Once upon a time, we were all little kids who didn’t understand what “five more minutes” meant. But people said it to us anyway. After a while, we mastered the idea of time and began to use it to organize our lives. But that short window of life, during which there are only two times — “now” and “not now” — in the mind of a child, is a challenge to navigate.
My parenting coach, Amy, uses one workaround in her strategies, called “When/Then”.
“When X, then Y” is a tool to use for discipline. When your dirty clothes are picked up, then I will read you a book. And it’s also a way to use sequencing instead of duration for a child who cannot grasp the passing of minutes. When we have finished dinner, then Grandma will arrive.
There is a frequently retold story in my family that my aunt and uncle lived their lives in units of “Dougs” when their son was a little boy and didn’t understand time. Doug was a cartoon character from the early 90s whose show lasted 15 minutes. They would tell my cousin that the length of a car ride was “about two Dougs” to mean 30 minutes.
Now there’s an app for that.
Time Timer puts a graphical timer on your phone or iPad that shows how time is elapsing. This seems so simple that it’s not even interesting, but the positive experiences I’ve heard from parents who use Time Timer to show kids “how much longer” tells me it’s worth sharing. Watch the video to get an idea of why it works.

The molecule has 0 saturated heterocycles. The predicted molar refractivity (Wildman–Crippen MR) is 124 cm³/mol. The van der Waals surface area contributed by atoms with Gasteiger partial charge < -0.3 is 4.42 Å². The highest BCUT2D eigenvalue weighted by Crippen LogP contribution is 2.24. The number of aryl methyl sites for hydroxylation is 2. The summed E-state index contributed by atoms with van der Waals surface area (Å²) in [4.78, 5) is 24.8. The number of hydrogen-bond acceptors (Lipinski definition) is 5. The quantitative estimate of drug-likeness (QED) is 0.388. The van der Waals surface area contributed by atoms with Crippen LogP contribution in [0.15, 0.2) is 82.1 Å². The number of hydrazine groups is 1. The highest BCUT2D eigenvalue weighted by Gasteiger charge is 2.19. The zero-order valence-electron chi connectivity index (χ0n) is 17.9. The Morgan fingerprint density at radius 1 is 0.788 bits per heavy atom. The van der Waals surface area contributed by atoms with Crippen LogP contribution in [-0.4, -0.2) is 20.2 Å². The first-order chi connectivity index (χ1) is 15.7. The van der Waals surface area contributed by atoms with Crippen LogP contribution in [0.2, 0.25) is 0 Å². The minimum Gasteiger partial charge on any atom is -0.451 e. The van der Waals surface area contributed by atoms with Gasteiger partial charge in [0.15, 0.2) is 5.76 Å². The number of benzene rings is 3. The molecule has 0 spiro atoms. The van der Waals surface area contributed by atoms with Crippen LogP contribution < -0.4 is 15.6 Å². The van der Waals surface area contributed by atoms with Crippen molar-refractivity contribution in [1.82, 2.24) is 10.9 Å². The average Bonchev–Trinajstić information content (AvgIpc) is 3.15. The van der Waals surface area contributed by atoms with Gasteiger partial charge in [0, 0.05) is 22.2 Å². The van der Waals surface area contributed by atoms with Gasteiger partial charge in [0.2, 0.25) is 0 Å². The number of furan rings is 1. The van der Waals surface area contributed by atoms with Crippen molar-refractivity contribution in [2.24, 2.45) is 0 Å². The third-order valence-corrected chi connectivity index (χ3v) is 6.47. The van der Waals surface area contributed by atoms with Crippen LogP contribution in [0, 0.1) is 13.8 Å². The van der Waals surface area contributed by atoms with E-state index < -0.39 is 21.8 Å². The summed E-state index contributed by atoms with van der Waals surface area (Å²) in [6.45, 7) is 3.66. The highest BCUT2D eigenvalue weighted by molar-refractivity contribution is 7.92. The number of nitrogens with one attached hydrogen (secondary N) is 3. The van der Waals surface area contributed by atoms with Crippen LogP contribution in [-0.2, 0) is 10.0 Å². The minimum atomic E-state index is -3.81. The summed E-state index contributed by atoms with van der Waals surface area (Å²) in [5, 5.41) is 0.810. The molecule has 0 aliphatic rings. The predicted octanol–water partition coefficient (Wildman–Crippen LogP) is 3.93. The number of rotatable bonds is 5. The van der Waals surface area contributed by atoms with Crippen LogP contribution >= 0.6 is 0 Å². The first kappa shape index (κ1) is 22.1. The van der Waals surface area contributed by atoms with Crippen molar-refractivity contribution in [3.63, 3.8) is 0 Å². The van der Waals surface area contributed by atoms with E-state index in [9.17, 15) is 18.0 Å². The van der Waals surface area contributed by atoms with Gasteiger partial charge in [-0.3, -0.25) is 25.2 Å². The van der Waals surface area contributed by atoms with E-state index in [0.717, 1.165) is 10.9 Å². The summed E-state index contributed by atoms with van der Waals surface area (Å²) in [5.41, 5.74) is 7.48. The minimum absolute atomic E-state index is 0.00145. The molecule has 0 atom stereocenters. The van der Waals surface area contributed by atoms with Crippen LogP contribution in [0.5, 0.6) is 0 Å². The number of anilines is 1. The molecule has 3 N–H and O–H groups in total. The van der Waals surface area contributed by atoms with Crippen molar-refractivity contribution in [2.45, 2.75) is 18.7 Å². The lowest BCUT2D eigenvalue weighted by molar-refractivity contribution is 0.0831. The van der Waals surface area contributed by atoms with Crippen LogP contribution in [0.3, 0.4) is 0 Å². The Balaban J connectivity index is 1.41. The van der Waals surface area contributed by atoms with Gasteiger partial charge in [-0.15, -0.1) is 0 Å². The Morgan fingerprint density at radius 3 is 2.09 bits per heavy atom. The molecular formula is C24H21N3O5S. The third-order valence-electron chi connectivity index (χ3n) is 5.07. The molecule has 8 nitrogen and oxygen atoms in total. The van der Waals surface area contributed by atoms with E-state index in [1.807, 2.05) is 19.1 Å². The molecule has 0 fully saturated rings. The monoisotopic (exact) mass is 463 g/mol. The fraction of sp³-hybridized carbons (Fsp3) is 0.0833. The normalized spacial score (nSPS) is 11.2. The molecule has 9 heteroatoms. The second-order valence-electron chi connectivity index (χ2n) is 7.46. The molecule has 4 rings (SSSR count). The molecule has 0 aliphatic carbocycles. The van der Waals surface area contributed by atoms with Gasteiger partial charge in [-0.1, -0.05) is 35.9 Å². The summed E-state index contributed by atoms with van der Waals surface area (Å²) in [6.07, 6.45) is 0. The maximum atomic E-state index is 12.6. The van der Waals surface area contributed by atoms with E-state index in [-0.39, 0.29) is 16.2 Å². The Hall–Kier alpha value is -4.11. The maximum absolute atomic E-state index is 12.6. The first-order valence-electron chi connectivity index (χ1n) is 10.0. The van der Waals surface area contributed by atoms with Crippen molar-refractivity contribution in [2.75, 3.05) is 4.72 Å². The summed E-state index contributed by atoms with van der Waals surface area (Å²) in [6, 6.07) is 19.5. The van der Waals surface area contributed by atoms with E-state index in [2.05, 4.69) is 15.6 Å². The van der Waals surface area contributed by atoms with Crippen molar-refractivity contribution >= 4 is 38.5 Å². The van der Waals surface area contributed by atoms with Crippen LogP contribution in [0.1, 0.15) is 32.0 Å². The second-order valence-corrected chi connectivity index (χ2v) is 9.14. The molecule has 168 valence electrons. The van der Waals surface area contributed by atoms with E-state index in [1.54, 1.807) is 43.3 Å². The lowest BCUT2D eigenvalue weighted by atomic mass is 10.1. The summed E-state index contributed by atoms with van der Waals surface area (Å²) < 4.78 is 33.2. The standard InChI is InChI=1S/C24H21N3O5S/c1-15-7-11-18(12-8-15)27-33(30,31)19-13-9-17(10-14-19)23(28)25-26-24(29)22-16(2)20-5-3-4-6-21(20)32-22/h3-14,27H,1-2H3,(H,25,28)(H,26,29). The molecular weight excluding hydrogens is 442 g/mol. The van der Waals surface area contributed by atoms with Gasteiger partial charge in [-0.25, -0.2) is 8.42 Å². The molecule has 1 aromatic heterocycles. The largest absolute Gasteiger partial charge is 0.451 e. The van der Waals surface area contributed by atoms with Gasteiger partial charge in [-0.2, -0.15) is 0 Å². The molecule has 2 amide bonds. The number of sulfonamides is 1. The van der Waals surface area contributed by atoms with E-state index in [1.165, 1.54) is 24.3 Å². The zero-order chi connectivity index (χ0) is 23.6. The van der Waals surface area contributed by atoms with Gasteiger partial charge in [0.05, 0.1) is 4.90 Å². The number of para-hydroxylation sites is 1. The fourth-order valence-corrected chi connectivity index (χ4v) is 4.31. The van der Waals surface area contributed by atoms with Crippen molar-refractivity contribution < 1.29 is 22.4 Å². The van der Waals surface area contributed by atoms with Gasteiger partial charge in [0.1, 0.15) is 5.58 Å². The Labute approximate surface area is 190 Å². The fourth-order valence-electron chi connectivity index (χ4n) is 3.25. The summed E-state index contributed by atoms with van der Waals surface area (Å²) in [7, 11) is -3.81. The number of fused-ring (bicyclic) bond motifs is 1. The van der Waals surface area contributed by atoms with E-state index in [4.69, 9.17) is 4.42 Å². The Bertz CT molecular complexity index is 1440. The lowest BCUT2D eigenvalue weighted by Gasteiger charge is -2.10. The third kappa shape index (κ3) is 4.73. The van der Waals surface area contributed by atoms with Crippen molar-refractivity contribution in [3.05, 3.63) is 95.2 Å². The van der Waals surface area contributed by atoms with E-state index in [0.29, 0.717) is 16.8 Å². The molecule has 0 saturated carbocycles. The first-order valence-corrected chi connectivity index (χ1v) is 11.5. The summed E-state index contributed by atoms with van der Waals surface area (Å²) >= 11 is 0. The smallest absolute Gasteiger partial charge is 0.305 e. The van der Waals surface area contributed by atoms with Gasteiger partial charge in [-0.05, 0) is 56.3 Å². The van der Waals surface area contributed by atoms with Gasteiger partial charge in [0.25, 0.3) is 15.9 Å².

The advice I found useful for dealing with kids getting distracted or dragging their feet on chores was to blame the clock as the bad guy instead of parents. For example, if a child uses up time dawdling or tantruming instead of getting ready for bed, there will be less time for books. (Assume lights out is at a certain time, so not getting into jammies and getting teeth brushed is cutting into storytime.)
Time Timer allows you to set the clock for any increment of time. Parents can announce that shoes should be put on before the clock is done measuring 15 mintues and any leftover time is “free time”. My kids are highly motivated by free time, although to me it is just a positive spin on “I don’t have anything planned for you right now and wish you would play independently.” FREE TIME!
See Time Timer on the iTunes store.
Trying to keep screen-based devices out of your morning routine? Consider a dedicated Time Timer clock.